How to determine if a DevOps transformation is on track


Article by the director of Micro Focus A / NZ of the South Amish Prajapati region.

To compete effectively and thrive in today’s business environment, organizations must innovate quickly and create software that generates high business value. When implemented successfully, DevOps practices deliver many benefits to organizations, enabling teams to identify potential issues earlier and innovate faster with less risk.

The 2021 Global Quality Report found that adoption of DevOps is increasing steadily, with DevOps-enabled teams seen as the orchestrators of quality within the enterprise. By using DevOps practices, organizations can deliver high performance applications in a shorter time frame than their competitors.

Getting DevOps right is easier said than done. While many organizations have decided to embark on a DevOps transformation, scaling it up in hybrid IT environments without compromising quality, security, and availability can present significant challenges.

Here are five key ways organizations can monitor if their DevOps transformation is on track.

1. Manage the ‘curve J’ effect

Right off the bat, it’s important to remember that deploying a DevOps strategy requires completely changing current approaches to software creation and delivery. Key stakeholders need to recognize that DevOps is not just about transforming technology, but also the culture of the organization.

A common theme for early adopters throughout their DevOps journey is the “J curve” effect. This describes a model of initial quick wins, followed by a slower and sometimes frustrating stage where teams are tasked with solving more complex problems. In many cases, this can have a negative impact on team morale, especially when new obstacles arise in an ever-changing environment.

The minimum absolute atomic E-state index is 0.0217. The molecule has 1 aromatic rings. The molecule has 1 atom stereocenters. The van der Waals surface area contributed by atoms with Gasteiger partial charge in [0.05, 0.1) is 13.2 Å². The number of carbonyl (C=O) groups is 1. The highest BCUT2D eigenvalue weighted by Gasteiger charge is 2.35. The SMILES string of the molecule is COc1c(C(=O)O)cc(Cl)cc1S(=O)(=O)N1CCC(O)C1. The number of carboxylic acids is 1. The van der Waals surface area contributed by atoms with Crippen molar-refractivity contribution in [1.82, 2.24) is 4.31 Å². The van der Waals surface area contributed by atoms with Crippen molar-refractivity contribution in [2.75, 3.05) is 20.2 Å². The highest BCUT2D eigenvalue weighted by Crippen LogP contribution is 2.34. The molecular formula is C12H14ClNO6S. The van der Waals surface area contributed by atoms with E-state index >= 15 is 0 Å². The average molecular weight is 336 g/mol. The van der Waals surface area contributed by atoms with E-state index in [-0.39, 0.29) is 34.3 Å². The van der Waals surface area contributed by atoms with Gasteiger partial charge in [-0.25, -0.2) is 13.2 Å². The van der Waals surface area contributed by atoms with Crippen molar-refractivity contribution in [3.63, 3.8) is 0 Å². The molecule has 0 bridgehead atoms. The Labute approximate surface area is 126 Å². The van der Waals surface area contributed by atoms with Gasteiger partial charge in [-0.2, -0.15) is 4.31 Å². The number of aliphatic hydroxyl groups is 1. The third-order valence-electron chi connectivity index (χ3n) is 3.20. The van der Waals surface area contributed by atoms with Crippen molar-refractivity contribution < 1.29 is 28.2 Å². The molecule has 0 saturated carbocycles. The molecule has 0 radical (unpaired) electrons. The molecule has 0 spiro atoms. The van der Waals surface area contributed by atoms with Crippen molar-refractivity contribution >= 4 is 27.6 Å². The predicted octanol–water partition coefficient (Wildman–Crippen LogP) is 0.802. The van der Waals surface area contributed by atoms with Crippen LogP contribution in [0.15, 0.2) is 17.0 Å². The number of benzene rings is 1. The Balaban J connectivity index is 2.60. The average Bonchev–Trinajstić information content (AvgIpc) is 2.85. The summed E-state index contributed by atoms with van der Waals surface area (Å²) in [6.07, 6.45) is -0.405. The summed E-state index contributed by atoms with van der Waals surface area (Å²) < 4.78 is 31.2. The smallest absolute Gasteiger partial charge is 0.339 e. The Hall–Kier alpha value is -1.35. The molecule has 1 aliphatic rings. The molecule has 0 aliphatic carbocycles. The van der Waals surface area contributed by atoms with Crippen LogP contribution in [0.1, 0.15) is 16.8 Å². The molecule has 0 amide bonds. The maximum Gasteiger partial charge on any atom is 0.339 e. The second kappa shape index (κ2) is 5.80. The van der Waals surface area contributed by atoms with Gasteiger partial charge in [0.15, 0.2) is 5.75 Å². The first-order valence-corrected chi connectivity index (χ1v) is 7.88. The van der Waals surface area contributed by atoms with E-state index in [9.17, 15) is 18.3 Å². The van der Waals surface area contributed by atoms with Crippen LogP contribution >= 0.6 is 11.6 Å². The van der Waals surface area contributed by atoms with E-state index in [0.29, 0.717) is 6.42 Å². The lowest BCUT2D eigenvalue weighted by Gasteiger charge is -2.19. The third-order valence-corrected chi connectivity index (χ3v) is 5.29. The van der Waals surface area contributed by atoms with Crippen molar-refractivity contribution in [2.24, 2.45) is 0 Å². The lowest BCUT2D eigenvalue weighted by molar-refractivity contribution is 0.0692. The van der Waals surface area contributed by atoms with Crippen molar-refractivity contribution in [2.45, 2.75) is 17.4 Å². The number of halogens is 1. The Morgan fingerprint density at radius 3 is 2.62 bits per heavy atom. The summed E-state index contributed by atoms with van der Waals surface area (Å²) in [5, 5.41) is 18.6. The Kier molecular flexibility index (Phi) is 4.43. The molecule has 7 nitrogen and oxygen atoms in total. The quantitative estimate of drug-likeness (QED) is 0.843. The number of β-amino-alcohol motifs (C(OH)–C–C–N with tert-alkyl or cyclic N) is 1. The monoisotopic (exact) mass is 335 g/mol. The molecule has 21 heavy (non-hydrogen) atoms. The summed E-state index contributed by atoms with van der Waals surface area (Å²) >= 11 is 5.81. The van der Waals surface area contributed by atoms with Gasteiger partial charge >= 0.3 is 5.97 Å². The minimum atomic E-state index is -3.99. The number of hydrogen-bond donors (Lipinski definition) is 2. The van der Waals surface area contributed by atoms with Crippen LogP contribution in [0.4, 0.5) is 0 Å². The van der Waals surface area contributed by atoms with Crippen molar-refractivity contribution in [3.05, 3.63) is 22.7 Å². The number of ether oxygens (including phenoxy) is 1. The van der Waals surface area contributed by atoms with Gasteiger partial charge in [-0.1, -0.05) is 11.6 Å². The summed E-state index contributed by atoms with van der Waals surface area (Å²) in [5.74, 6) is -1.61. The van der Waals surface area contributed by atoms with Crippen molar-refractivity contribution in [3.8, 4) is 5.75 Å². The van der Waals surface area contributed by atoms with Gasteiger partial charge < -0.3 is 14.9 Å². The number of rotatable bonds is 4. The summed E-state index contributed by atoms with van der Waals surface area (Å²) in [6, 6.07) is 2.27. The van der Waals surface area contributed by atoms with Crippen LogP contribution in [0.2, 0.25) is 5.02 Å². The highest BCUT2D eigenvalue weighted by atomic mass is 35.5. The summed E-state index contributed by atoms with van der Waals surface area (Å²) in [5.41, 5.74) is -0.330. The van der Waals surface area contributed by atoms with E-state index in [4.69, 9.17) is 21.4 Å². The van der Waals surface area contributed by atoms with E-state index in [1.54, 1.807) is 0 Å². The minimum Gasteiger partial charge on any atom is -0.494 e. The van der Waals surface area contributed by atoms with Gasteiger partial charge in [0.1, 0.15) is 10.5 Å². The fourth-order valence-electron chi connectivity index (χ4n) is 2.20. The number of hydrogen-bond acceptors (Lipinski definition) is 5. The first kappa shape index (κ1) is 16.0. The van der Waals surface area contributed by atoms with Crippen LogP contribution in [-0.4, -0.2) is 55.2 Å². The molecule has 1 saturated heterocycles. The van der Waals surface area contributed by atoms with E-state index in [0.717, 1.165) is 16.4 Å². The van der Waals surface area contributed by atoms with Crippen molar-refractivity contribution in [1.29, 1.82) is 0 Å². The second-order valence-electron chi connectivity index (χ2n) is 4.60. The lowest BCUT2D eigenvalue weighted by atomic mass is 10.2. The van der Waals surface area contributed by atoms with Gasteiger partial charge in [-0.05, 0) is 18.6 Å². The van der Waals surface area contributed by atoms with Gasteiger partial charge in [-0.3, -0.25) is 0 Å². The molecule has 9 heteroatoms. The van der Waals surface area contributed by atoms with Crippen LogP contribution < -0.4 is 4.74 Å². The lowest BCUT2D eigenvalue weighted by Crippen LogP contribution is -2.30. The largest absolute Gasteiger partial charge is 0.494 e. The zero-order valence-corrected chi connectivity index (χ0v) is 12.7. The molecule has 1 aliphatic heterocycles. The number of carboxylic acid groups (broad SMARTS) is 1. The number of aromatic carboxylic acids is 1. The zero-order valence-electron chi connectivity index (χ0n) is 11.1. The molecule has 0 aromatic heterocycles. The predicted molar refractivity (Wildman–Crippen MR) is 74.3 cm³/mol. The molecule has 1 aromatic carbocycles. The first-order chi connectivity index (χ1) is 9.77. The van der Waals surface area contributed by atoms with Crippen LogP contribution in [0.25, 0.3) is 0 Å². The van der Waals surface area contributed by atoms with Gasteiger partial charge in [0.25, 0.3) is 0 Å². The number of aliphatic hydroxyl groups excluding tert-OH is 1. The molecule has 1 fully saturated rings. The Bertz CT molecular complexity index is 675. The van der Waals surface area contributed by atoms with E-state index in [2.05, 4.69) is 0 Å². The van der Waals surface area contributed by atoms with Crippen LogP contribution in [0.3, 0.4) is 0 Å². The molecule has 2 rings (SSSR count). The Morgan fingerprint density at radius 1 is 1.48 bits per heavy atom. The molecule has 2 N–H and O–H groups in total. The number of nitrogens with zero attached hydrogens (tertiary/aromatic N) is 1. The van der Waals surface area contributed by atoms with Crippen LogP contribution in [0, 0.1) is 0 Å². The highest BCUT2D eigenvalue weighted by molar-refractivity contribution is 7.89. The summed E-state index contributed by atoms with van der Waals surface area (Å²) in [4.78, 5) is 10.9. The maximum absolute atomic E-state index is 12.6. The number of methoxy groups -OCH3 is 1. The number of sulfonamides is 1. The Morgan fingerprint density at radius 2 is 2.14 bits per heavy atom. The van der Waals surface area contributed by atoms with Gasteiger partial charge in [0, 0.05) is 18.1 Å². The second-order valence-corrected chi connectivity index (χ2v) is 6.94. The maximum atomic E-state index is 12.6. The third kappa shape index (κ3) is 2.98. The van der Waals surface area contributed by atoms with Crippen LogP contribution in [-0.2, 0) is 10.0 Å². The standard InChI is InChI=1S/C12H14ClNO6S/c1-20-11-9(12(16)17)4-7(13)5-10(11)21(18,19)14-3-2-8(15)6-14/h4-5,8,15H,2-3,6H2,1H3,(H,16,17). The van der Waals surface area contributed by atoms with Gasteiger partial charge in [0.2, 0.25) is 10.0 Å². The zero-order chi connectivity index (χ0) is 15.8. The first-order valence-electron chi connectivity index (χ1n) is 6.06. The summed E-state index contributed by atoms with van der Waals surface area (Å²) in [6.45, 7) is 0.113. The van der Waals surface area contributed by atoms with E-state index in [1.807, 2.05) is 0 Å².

The effective management of the J curve effect depends on a “Kaizen” approach. Kaizen is a Japanese term that refers to the practice of continuous improvement and a DevOps principle. This involves having a clear picture of the current state of the organization, establishing the desired future state, and making improvements until the gap is closed. To ensure teams have a clear view of each step of the transformation, these improvements must be incremental.

2. Understand the current state of the technological value chain

When a culture of continuous improvement has been established, companies need to determine exactly what needs to be improved. This requires a deep understanding of the current state of the technological value chain, i.e. the transition from a business idea to a technological solution.

A value chain can be divided into two sections: product design and product development / delivery. Many organizations start with the DevOps practice of continuous delivery. However, by focusing on the product delivery stage, these organizations ignore potential delays in the product design and development process. For this reason, making improvements earlier in the value chain can speed time to market and reduce costs.